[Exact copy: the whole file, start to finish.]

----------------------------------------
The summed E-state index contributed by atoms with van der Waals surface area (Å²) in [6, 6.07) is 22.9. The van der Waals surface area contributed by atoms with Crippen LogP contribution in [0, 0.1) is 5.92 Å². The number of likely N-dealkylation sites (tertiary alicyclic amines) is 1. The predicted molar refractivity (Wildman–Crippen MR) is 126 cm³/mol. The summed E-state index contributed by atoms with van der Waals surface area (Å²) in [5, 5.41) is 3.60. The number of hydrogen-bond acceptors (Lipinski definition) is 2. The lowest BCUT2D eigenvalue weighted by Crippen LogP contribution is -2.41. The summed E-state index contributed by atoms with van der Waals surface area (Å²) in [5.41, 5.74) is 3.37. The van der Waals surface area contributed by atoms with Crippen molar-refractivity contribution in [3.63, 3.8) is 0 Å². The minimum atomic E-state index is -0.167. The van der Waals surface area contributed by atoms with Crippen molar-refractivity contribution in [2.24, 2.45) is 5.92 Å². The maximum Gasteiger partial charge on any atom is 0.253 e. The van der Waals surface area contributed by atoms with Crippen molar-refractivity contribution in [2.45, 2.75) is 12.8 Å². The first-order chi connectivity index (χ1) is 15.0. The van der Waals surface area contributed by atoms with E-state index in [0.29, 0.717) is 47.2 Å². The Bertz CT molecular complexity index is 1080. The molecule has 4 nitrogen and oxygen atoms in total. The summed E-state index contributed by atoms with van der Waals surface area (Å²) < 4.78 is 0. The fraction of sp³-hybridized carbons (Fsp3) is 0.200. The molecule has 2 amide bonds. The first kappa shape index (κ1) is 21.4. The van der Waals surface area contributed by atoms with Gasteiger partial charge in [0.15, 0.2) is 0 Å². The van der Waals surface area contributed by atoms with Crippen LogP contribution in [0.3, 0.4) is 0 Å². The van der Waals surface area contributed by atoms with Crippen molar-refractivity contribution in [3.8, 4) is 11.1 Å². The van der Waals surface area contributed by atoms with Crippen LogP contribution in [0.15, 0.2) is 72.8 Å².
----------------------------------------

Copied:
The summed E-state index contributed by atoms with van der Waals surface area (Å²) in [6, 6.07) is 22.9. The van der Waals surface area contributed by atoms with Crippen LogP contribution in [0, 0.1) is 5.92 Å². The number of likely N-dealkylation sites (tertiary alicyclic amines) is 1. The predicted molar refractivity (Wildman–Crippen MR) is 126 cm³/mol. The summed E-state index contributed by atoms with van der Waals surface area (Å²) in [5, 5.41) is 3.60. The number of hydrogen-bond acceptors (Lipinski definition) is 2. The lowest BCUT2D eigenvalue weighted by Crippen LogP contribution is -2.41. The summed E-state index contributed by atoms with van der Waals surface area (Å²) in [5.41, 5.74) is 3.37. The van der Waals surface area contributed by atoms with Crippen molar-refractivity contribution in [3.63, 3.8) is 0 Å². The minimum atomic E-state index is -0.167. The van der Waals surface area contributed by atoms with Crippen molar-refractivity contribution in [2.24, 2.45) is 5.92 Å². The maximum Gasteiger partial charge on any atom is 0.253 e. The van der Waals surface area contributed by atoms with Crippen molar-refractivity contribution in [2.45, 2.75) is 12.8 Å². The first-order chi connectivity index (χ1) is 15.0. The van der Waals surface area contributed by atoms with E-state index in [0.29, 0.717) is 47.2 Å². The Bertz CT molecular complexity index is 1080. The molecule has 4 nitrogen and oxygen atoms in total. The summed E-state index contributed by atoms with van der Waals surface area (Å²) < 4.78 is 0. The fraction of sp³-hybridized carbons (Fsp3) is 0.200. The molecule has 2 amide bonds. The first kappa shape index (κ1) is 21.4. The van der Waals surface area contributed by atoms with Gasteiger partial charge in [0.15, 0.2) is 0 Å². The van der Waals surface area contributed by atoms with Crippen LogP contribution in [0.3, 0.4) is 0 Å². The van der Waals surface area contributed by atoms with Crippen molar-refractivity contribution in [3.8, 4) is 11.1 Å². The van der Waals surface area contributed by atoms with Crippen LogP contribution in [0.15, 0.2) is 72.8 Å².